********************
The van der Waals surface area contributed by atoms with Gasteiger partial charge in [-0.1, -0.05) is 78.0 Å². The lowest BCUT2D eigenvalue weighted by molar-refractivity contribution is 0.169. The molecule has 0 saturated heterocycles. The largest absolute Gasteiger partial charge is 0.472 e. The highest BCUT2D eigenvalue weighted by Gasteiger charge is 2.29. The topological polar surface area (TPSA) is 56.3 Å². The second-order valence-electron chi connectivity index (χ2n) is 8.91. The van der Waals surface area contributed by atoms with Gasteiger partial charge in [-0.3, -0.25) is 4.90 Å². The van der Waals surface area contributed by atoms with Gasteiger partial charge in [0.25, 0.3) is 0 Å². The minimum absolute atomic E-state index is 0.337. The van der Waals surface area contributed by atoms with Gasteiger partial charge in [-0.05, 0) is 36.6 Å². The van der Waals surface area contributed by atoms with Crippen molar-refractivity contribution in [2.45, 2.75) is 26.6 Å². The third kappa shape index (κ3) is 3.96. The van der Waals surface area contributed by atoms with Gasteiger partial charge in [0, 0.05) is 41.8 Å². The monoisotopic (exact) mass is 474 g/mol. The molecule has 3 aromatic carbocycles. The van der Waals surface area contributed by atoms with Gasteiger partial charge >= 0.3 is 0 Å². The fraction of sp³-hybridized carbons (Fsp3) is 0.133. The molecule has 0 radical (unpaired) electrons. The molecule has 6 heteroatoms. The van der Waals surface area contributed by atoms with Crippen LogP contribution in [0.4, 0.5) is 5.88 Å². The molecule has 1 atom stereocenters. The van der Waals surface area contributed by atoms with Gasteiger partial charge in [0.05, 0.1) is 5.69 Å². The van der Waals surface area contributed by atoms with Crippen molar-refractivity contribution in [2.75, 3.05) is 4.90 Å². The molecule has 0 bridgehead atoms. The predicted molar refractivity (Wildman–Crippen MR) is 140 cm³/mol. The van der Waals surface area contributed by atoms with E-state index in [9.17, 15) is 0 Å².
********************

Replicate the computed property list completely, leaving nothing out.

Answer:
The van der Waals surface area contributed by atoms with Gasteiger partial charge in [-0.1, -0.05) is 78.0 Å². The lowest BCUT2D eigenvalue weighted by molar-refractivity contribution is 0.169. The molecule has 0 saturated heterocycles. The largest absolute Gasteiger partial charge is 0.472 e. The highest BCUT2D eigenvalue weighted by Gasteiger charge is 2.29. The topological polar surface area (TPSA) is 56.3 Å². The second-order valence-electron chi connectivity index (χ2n) is 8.91. The van der Waals surface area contributed by atoms with Gasteiger partial charge in [-0.3, -0.25) is 4.90 Å². The van der Waals surface area contributed by atoms with Gasteiger partial charge in [0.25, 0.3) is 0 Å². The minimum absolute atomic E-state index is 0.337. The van der Waals surface area contributed by atoms with Gasteiger partial charge in [-0.05, 0) is 36.6 Å². The van der Waals surface area contributed by atoms with Crippen molar-refractivity contribution in [2.45, 2.75) is 26.6 Å². The third kappa shape index (κ3) is 3.96. The van der Waals surface area contributed by atoms with Gasteiger partial charge in [0, 0.05) is 41.8 Å². The monoisotopic (exact) mass is 474 g/mol. The molecule has 3 aromatic carbocycles. The van der Waals surface area contributed by atoms with Gasteiger partial charge >= 0.3 is 0 Å². The fraction of sp³-hybridized carbons (Fsp3) is 0.133. The molecule has 0 radical (unpaired) electrons. The molecule has 6 heteroatoms. The van der Waals surface area contributed by atoms with Crippen LogP contribution in [0.4, 0.5) is 5.88 Å². The molecule has 1 atom stereocenters. The van der Waals surface area contributed by atoms with Gasteiger partial charge in [0.05, 0.1) is 5.69 Å². The van der Waals surface area contributed by atoms with Crippen molar-refractivity contribution in [2.75, 3.05) is 4.90 Å². The molecule has 0 bridgehead atoms. The predicted molar refractivity (Wildman–Crippen MR) is 140 cm³/mol. The van der Waals surface area contributed by atoms with E-state index in [9.17, 15) is 0 Å².